Argentina – A; Australia – O (Oztralia’); Belgium – B; Brazil – BR; Chile – C; Colombia – CO; Egypt – E, SD (cancelled Saudi order); France – F (Mirage-5 only); Gabon – G; Israel – J (Jewish’); Lebanon – L; Libya – D (Desert’); Pakistan – P (Mirage III), PA (Mirage-5); Peru – P (Mirage-5); South Africa – Z (Zuid Afrika); Spain – E (Espana); Switzerland – S; UAE – AD (Abu Dhabi); Venezuela – V; Zaire – M (Mobuto’)


[1] SNECMA - Société Nationale d'Étude et de Construction de Moteurs d'Aviation (National Company for the Design and Construction of Aviation Engines). ATAR - Atelier Technique Aéronautique Rickenbach (Rickenbach Aeronautics Technical Workshop)

[2] DEFA - Direction des Études et Fabrications d'Armement (Armament Research and Development Directorate)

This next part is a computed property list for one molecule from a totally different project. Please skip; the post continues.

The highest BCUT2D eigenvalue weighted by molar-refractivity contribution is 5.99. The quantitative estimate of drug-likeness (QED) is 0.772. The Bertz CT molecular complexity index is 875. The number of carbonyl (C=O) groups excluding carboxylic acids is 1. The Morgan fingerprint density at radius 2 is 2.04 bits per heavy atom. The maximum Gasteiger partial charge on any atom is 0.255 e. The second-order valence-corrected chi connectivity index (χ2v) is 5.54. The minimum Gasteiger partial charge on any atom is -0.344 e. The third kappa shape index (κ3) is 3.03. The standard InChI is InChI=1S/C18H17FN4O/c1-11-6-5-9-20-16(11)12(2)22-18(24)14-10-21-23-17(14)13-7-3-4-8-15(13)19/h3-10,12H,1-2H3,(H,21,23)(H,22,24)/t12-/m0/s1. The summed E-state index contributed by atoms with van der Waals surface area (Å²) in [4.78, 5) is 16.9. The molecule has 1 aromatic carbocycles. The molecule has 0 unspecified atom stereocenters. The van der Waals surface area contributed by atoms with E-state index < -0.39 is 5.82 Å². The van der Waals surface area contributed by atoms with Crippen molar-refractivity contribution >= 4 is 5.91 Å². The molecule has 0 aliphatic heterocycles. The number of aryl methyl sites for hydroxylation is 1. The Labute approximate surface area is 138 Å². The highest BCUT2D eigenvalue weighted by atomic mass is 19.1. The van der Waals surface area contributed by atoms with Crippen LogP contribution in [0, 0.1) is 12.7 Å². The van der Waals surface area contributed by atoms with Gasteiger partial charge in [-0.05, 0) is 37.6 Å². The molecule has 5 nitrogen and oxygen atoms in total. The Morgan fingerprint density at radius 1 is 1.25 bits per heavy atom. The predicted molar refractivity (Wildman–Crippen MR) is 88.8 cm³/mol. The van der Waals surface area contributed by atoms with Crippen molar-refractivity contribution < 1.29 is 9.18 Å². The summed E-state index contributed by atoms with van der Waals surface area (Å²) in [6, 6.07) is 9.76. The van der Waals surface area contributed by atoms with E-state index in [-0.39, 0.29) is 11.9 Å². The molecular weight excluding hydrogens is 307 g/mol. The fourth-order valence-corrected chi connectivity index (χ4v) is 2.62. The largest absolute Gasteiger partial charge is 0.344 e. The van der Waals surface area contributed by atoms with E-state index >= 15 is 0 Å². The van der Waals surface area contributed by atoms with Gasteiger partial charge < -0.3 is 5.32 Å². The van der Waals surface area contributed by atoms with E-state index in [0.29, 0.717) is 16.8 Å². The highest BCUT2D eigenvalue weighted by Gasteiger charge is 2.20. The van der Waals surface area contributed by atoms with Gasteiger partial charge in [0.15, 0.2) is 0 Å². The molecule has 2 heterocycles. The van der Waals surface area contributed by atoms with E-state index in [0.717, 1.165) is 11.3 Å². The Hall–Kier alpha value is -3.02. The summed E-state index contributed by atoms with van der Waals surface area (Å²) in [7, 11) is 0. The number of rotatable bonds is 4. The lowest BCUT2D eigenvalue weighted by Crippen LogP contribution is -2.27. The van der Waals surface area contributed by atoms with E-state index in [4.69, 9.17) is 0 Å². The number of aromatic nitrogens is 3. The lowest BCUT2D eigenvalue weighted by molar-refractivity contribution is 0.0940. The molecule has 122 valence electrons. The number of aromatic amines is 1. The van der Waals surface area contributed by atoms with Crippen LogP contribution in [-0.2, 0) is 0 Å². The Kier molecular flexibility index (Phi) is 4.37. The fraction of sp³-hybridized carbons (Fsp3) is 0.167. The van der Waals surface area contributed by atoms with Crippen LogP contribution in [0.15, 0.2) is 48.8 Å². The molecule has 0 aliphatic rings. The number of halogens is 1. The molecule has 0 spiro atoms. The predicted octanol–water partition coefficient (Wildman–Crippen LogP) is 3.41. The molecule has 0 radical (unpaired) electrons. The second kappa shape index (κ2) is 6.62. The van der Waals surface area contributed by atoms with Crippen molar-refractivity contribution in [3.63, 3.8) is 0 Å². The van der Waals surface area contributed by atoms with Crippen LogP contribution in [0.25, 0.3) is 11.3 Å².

Appendix to 'THE MIRAGE III/5/50 FAMILY'

Delta Wing Aerodynamics

Sweep angle of the wing leading edge helps delay drag rise with increase in speed. In a swept wing, the velocity of the airflow normal to the leading edge is reduced by a factor of the cosine of the sweep angle, with a corresponding delay in drag rise. High sweep angles are, however, associated with the problem of wing-tip stalling which results due to the airflow drifting span-wise across the wing, causing the tips to stall before the rest of the wing. The result is usually a violent pitch up followed by a spin. Wing fences and notches are a stop-gap solution as they generate a vortex over the wing which virtually arrests the span-wise airflow.

On a swept wing, the torsional stresses during manoeuvring flight are enormous and indeed, dangerous at high Mach numbers. Greater structural strength can only be obtained by paying a greater weight penalty.